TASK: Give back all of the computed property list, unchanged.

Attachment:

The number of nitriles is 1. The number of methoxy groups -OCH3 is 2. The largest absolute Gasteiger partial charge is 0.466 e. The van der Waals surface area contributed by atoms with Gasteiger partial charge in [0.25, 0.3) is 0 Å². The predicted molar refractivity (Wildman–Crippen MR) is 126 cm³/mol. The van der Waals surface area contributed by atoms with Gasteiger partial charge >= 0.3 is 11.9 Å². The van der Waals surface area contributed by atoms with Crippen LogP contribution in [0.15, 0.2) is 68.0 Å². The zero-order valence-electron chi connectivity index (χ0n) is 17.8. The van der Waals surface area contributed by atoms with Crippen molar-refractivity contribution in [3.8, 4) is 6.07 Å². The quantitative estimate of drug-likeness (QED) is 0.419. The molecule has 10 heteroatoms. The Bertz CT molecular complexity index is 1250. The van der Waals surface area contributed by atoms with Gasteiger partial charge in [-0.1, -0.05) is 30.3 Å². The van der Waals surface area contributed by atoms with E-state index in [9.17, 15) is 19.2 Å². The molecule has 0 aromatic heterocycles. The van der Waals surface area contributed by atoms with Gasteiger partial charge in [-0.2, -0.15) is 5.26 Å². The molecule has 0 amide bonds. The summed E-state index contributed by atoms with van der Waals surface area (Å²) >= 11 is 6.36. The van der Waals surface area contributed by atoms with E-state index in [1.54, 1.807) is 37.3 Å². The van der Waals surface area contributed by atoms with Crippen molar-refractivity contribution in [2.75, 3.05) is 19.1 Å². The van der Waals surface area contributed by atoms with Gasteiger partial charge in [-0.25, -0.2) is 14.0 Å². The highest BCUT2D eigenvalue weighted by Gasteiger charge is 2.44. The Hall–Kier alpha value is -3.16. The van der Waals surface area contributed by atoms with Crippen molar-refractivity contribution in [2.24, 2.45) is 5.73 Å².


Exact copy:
The number of nitriles is 1. The number of methoxy groups -OCH3 is 2. The largest absolute Gasteiger partial charge is 0.466 e. The van der Waals surface area contributed by atoms with Gasteiger partial charge in [0.25, 0.3) is 0 Å². The predicted molar refractivity (Wildman–Crippen MR) is 126 cm³/mol. The van der Waals surface area contributed by atoms with Gasteiger partial charge >= 0.3 is 11.9 Å². The van der Waals surface area contributed by atoms with Crippen LogP contribution in [0.15, 0.2) is 68.0 Å². The zero-order valence-electron chi connectivity index (χ0n) is 17.8. The van der Waals surface area contributed by atoms with Crippen molar-refractivity contribution in [3.8, 4) is 6.07 Å². The quantitative estimate of drug-likeness (QED) is 0.419. The molecule has 10 heteroatoms. The Bertz CT molecular complexity index is 1250. The van der Waals surface area contributed by atoms with Gasteiger partial charge in [-0.1, -0.05) is 30.3 Å². The van der Waals surface area contributed by atoms with E-state index in [9.17, 15) is 19.2 Å². The molecule has 0 aromatic heterocycles. The van der Waals surface area contributed by atoms with Gasteiger partial charge in [-0.2, -0.15) is 5.26 Å². The molecule has 0 amide bonds. The summed E-state index contributed by atoms with van der Waals surface area (Å²) >= 11 is 6.36. The van der Waals surface area contributed by atoms with E-state index in [1.54, 1.807) is 37.3 Å². The van der Waals surface area contributed by atoms with Crippen molar-refractivity contribution in [2.75, 3.05) is 19.1 Å². The van der Waals surface area contributed by atoms with Gasteiger partial charge in [-0.25, -0.2) is 14.0 Å². The highest BCUT2D eigenvalue weighted by Gasteiger charge is 2.44. The Hall–Kier alpha value is -3.16. The van der Waals surface area contributed by atoms with Crippen molar-refractivity contribution in [2.24, 2.45) is 5.73 Å².